Extension of Existing Restrictions on Enforcement of Winding Up Petitions and Statutory Demands & New Proposed Restrictions on Landlord Action
On Wednesday 16th June 2021, the government announced its intention to extend various pieces of COVID-related legislation, such as:
An extension to the existing restrictions on statutory demands and winding up petitions against companies until 30th September 2021;
An extension to the restrictions on rent-related forfeiture of business tenancies until 25th March 2022; and
An extension to the restrictions on commercial rent arrears recovery (“CRAR”) actions until 25th March 2022.
The government have also expressed their intention to introduce an entirely new statute to deal with accrued rent arrears of businesses which had to shut during the pandemic. This new legislation will force landlords to waive or agree to long-term repayment plans with their tenants and providing a binding arbitration process in default of such agreement.
Restrictions on Statutory Demands and Winding up Petitions
The Corporate Insolvency and Governance Act 2020 (CIGA) came into force on 26 June 2020, introducing several support mechanisms to help businesses struggling with the effect of the coronavirus pandemic.
On 24th September 2020, the government brought in the Corporate Insolvency and Governance Act 2020 (Coronavirus) (Extension of the Relevant Period) Regulations 2020 S.I 2020/1031 (the Regulations). This is a statutory instrument which enables extensions of time for particular measures brought in by CIGA 2020.
This statutory instrument has been used to extend the current restrictions from 30th June 2021 until the 30th September 2021. The restrictions on statutory demands and winding up petitions affect all types of creditor and protect all types of debtor company. The restrictions do not, however, protect individual debtors from personal statutory demands and bankruptcy proceedings – this is the case even if, for example, the debtor was a commercial tenant or a sole trader operating a business.
Statutory demands which have been served on corporate debtors before 1 October 2021 cannot be relied upon as a basis for winding up the debtor company. This is the case even if it can be shown that the debtor has been entirely unaffected by the pandemic.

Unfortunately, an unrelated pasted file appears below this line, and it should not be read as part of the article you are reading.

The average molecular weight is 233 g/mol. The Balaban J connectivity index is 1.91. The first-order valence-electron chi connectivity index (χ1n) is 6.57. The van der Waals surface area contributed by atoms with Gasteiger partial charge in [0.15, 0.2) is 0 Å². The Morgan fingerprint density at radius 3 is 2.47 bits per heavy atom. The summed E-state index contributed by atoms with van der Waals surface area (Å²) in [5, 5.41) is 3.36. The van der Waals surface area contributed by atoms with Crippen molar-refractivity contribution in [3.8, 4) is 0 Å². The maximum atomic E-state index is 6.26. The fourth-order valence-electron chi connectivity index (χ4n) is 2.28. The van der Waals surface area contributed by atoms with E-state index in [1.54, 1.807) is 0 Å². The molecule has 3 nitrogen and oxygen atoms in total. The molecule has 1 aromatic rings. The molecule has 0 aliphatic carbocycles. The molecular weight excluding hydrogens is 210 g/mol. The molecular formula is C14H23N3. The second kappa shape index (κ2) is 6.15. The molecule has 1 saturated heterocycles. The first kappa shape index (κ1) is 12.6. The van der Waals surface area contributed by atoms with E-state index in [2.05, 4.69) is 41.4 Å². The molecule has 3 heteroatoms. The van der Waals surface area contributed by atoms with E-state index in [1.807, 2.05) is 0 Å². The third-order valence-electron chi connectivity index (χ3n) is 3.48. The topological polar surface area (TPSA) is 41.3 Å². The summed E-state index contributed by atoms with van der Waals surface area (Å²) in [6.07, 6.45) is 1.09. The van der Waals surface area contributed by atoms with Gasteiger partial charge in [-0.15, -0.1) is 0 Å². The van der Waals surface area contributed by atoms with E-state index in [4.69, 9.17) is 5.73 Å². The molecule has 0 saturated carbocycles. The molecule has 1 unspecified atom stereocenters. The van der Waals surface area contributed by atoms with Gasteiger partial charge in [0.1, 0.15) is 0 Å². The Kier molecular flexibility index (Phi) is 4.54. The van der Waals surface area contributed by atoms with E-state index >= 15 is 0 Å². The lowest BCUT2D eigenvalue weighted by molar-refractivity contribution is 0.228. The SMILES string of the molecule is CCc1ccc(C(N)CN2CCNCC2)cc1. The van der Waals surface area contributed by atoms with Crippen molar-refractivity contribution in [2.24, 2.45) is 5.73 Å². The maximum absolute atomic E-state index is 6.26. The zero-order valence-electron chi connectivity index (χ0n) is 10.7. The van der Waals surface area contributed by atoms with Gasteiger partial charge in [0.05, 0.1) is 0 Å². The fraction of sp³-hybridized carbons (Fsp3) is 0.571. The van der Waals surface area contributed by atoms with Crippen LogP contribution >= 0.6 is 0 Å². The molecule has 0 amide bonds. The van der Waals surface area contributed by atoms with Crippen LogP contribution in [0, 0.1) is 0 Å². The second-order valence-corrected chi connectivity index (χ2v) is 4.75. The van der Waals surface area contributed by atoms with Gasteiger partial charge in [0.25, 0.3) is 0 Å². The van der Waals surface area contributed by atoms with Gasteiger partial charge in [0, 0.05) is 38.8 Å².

There is a prospect of these restrictions and provisions being extended even further in due course beyond 30th September 2021. When the Covid restrictions were first enacted on 25 June 2020, a long-stop date of 30th April 2021 was introduced, however this has now been pushed back to 29th April 2022.
Restrictions on Landlords
The existing restrictions on forfeiture of business tenancies are to be extended by almost nine months.
These restrictions prevent landlords from forfeiting a business tenancy on the grounds of non-payment of rent however it is worth remembering that there is currently no restriction on landlords forfeiting a business lease on the basis of a breach of lease. The restrictions on landlords exercising CRAR has also been extended for almost nine months.
There is no doubt that there is an expected tsunami of forfeiture claims for non-payment of rent to come once the restrictions eventually lift.
The Government has indicated that it intends to bring a new statute to deal with the vast arrears of rent which tenants may have accrued to-date through the pandemic. There is potential for such arrears to be “ringfenced” and its intention appears to be to encourage tenants to prioritise payment of new/future sums of rent. However, we must await the detail of the draft bill to understand these changes.
The effects of CIGA 2020 and the Regulations have brought about significant changes to insolvency law. If you need advice on how the CIGA 2020 provisions affect your company please get in touch with Farleys’ specialist insolvency team on 0845 287 0939 or contact us by email.